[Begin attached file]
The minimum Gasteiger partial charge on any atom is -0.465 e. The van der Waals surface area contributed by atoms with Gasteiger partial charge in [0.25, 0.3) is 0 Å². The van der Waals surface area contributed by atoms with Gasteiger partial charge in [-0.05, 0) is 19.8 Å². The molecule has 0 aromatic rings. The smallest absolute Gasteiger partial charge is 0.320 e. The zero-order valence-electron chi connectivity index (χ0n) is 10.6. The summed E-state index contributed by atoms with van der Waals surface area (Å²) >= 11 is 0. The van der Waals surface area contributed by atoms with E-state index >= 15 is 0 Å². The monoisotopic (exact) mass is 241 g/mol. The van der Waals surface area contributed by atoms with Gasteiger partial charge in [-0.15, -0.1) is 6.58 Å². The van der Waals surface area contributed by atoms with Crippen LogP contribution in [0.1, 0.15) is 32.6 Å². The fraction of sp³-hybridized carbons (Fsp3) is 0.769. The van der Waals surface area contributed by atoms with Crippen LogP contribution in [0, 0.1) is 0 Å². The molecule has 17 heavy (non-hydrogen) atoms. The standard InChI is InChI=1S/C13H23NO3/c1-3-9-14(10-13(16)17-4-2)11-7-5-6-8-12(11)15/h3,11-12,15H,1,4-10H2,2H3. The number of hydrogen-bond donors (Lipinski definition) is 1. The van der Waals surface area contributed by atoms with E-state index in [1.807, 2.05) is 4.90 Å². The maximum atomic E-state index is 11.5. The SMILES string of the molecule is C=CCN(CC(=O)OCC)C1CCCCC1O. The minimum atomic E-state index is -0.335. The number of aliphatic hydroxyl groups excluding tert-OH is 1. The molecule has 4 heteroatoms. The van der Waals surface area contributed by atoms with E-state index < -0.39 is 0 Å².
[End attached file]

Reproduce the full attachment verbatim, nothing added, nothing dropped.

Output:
The minimum Gasteiger partial charge on any atom is -0.465 e. The van der Waals surface area contributed by atoms with Gasteiger partial charge in [0.25, 0.3) is 0 Å². The van der Waals surface area contributed by atoms with Gasteiger partial charge in [-0.05, 0) is 19.8 Å². The molecule has 0 aromatic rings. The smallest absolute Gasteiger partial charge is 0.320 e. The zero-order valence-electron chi connectivity index (χ0n) is 10.6. The summed E-state index contributed by atoms with van der Waals surface area (Å²) >= 11 is 0. The van der Waals surface area contributed by atoms with E-state index >= 15 is 0 Å². The monoisotopic (exact) mass is 241 g/mol. The van der Waals surface area contributed by atoms with Gasteiger partial charge in [-0.15, -0.1) is 6.58 Å². The van der Waals surface area contributed by atoms with Crippen LogP contribution in [0.1, 0.15) is 32.6 Å². The fraction of sp³-hybridized carbons (Fsp3) is 0.769. The van der Waals surface area contributed by atoms with Crippen LogP contribution in [0, 0.1) is 0 Å². The molecule has 17 heavy (non-hydrogen) atoms. The standard InChI is InChI=1S/C13H23NO3/c1-3-9-14(10-13(16)17-4-2)11-7-5-6-8-12(11)15/h3,11-12,15H,1,4-10H2,2H3. The number of hydrogen-bond donors (Lipinski definition) is 1. The van der Waals surface area contributed by atoms with E-state index in [1.807, 2.05) is 4.90 Å². The maximum atomic E-state index is 11.5. The SMILES string of the molecule is C=CCN(CC(=O)OCC)C1CCCCC1O. The minimum atomic E-state index is -0.335. The number of aliphatic hydroxyl groups excluding tert-OH is 1. The molecule has 4 heteroatoms. The van der Waals surface area contributed by atoms with E-state index < -0.39 is 0 Å².